Wednesday, June 29News That Matters

The humanity that also travels in public transport

A few weeks back I was planning to write about the tribulations that women face while travelling in public transport. Before I could put my fingers into motion on my keyboard, I had to stop as more than one local newspaper had already published articles on this topic in the past few weeks. I had to give up my plan but the writer inside me didn’t let me rest. Something was nagging at me to write on this topic, so I started to look at it through a different prism – an optimistic prism. Instead of writing about harassment in public transport, I chose to write about the humanity, the humane acts and behaviour, that we often encounter while travelling in public transport but which we tend to ignore as we are often busy in highlighting the problems we face.
The first thing that comes to our mind when we speak about public transport is harassment, overloading and pick-pocketing. Men are often presented in a bad light as the proverbial predators, irrespective of their age, while women are presented as prey. One can’t generalise this notion as most men see a reflection of their own daughter, sister and mother in their fellow female passengers, and thus accord them respect. But some opinion makers, who have never travelled in public transport, have stereotyped this shared space as synonymous with harassment of women, even though these sorts of things are not regular and routinely reported about our public transport. In fact, such instances are rarer in our public transport as compared to other states.
During my thirty summers of life I have seen Good Samaritans who feel uncomfortable on being seated in a bus if they find a lady, elderly person or disabled person standing while travelling. This small, often unnoticeable gesture of men acts like a drop that makes an ocean of humanity. So, it is wrong to project all men into one picture; in fact, most men in the valley are sober and kind-hearted as the decades-old conflict has melted our hearts into a more compassionate form. Kashmiris are by nature soft-hearted. Pain unites us and we can’t bear the pain and suffering of others as our heart tends to melt quickly. Hardly do we find a young man seated while an elder is standing. Although our sisters often complain that seats reserved for them are taken over my men, I have never seen women appreciating men for offering them their seat. In our public transport you will never see an expecting lady or mother with child travelling in jam-packed bus not seated. More often than not, it’s age that is given precedence over gender when somebody vacates the seat for another person.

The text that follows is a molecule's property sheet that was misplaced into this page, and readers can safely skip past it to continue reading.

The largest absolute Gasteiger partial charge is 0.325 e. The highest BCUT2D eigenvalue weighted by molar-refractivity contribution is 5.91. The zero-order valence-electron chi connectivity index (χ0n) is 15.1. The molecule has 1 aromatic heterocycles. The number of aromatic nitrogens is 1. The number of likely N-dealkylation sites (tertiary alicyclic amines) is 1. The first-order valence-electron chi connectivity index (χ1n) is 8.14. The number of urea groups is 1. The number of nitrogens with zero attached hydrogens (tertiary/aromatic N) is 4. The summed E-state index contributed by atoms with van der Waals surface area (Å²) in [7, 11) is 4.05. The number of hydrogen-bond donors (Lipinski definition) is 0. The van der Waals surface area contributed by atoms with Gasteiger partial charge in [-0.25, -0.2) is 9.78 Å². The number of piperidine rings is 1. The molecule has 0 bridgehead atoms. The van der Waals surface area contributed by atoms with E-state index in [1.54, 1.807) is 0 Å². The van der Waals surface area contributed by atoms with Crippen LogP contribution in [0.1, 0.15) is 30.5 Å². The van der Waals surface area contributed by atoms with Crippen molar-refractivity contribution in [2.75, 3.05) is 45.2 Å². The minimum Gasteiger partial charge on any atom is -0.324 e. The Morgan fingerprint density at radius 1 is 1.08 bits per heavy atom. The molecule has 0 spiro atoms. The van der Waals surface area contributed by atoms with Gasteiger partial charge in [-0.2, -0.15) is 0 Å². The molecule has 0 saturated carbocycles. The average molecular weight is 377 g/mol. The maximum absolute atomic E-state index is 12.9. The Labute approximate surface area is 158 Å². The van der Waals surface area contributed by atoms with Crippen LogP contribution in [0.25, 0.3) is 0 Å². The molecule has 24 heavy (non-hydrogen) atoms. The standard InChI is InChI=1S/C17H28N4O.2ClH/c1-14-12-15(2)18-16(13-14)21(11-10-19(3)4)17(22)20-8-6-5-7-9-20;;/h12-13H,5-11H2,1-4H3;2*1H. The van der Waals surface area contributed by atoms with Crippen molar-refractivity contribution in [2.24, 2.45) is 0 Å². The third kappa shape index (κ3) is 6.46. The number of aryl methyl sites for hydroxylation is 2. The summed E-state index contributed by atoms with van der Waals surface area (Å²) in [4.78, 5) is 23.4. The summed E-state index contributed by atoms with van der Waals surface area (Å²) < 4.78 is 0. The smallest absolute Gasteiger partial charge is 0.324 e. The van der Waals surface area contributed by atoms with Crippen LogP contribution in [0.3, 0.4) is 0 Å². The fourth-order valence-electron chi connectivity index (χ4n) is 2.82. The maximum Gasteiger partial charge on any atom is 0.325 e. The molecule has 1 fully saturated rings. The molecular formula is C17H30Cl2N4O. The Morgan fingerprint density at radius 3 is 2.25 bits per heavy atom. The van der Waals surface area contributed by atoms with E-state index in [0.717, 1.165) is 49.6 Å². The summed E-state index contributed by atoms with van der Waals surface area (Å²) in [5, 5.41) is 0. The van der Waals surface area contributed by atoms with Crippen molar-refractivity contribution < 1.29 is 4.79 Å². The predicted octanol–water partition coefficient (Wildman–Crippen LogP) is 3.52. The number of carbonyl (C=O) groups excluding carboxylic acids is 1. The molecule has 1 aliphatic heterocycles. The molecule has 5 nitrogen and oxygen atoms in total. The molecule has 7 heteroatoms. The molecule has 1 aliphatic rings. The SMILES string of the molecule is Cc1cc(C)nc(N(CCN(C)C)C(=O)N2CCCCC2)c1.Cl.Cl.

During my college days, while travelling in the jam-packed SRTC bus from my hometown Baramulla to Srinagar, I was battling for some space between the crowd when the bus conductor, who seemed to have aged beyond the age to be fit for this profession, started collecting the fare from passengers. Everything was going normal till out of nowhere an elderly lady seated at the back created a hue and cry that someone had stolen her purse. Some passengers started to calm her down while the bus conductor along with two boys started a search for the thief, but to no avail. The poor lady kept sobbing and lamenting for her lost purse. The bus conductor came up with an idea: he made a gentle announcement to every passenger to contribute some money to compensate for the money lost by the lady. He began it himself by contributing 100 rupees, and within no time he managed to gather double the amount the lady had lost to the theft. It brought back the smile that the pickpocket had stolen from her.
Mostly we tend to look down at the profession of the people who manage public transport. They are often blamed for misconduct with passengers and for charging excess money. But one must not forget that people like this SRTC conductor still have humanity left in them.
We need to stand up for the blessings of public transport as everyone is not lucky enough to afford a private vehicle. `

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